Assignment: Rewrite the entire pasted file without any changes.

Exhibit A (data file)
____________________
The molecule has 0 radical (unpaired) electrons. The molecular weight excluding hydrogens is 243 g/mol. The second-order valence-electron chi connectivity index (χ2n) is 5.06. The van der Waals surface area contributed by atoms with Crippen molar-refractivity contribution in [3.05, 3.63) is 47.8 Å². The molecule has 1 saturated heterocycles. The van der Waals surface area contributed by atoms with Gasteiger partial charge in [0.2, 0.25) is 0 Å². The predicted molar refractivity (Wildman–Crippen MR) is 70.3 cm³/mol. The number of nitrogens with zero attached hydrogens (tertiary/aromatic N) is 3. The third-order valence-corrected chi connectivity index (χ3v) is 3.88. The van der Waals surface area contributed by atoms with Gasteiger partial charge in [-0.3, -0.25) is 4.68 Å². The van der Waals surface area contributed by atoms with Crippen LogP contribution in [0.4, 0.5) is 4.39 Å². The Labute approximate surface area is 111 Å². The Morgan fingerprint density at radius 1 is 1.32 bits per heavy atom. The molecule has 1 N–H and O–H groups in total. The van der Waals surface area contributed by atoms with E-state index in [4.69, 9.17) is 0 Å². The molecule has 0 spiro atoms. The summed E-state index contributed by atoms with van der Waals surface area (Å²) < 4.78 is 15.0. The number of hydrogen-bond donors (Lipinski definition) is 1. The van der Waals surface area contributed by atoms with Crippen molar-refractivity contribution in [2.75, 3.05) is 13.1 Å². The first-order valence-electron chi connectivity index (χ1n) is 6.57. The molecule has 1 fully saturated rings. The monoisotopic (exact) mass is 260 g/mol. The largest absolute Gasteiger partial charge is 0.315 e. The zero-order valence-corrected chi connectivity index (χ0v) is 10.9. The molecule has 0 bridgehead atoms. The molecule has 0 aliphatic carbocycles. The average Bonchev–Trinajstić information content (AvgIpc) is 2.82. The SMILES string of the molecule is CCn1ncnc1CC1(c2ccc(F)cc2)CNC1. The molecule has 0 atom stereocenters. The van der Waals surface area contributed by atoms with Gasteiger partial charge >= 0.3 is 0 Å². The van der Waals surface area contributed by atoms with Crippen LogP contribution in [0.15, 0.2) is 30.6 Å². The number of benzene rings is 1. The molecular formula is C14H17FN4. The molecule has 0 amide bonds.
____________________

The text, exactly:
The molecule has 0 radical (unpaired) electrons. The molecular weight excluding hydrogens is 243 g/mol. The second-order valence-electron chi connectivity index (χ2n) is 5.06. The van der Waals surface area contributed by atoms with Crippen molar-refractivity contribution in [3.05, 3.63) is 47.8 Å². The molecule has 1 saturated heterocycles. The van der Waals surface area contributed by atoms with Gasteiger partial charge in [0.2, 0.25) is 0 Å². The predicted molar refractivity (Wildman–Crippen MR) is 70.3 cm³/mol. The number of nitrogens with zero attached hydrogens (tertiary/aromatic N) is 3. The third-order valence-corrected chi connectivity index (χ3v) is 3.88. The van der Waals surface area contributed by atoms with Gasteiger partial charge in [-0.3, -0.25) is 4.68 Å². The van der Waals surface area contributed by atoms with Crippen LogP contribution in [0.4, 0.5) is 4.39 Å². The Labute approximate surface area is 111 Å². The Morgan fingerprint density at radius 1 is 1.32 bits per heavy atom. The molecule has 1 N–H and O–H groups in total. The van der Waals surface area contributed by atoms with E-state index in [4.69, 9.17) is 0 Å². The molecule has 0 spiro atoms. The summed E-state index contributed by atoms with van der Waals surface area (Å²) < 4.78 is 15.0. The number of hydrogen-bond donors (Lipinski definition) is 1. The van der Waals surface area contributed by atoms with Crippen molar-refractivity contribution in [2.75, 3.05) is 13.1 Å². The first-order valence-electron chi connectivity index (χ1n) is 6.57. The molecule has 1 fully saturated rings. The monoisotopic (exact) mass is 260 g/mol. The largest absolute Gasteiger partial charge is 0.315 e. The zero-order valence-corrected chi connectivity index (χ0v) is 10.9. The molecule has 0 bridgehead atoms. The molecule has 0 aliphatic carbocycles. The average Bonchev–Trinajstić information content (AvgIpc) is 2.82. The SMILES string of the molecule is CCn1ncnc1CC1(c2ccc(F)cc2)CNC1. The molecule has 0 atom stereocenters. The van der Waals surface area contributed by atoms with Gasteiger partial charge >= 0.3 is 0 Å². The van der Waals surface area contributed by atoms with Crippen LogP contribution in [0.15, 0.2) is 30.6 Å². The number of benzene rings is 1. The molecular formula is C14H17FN4. The molecule has 0 amide bonds.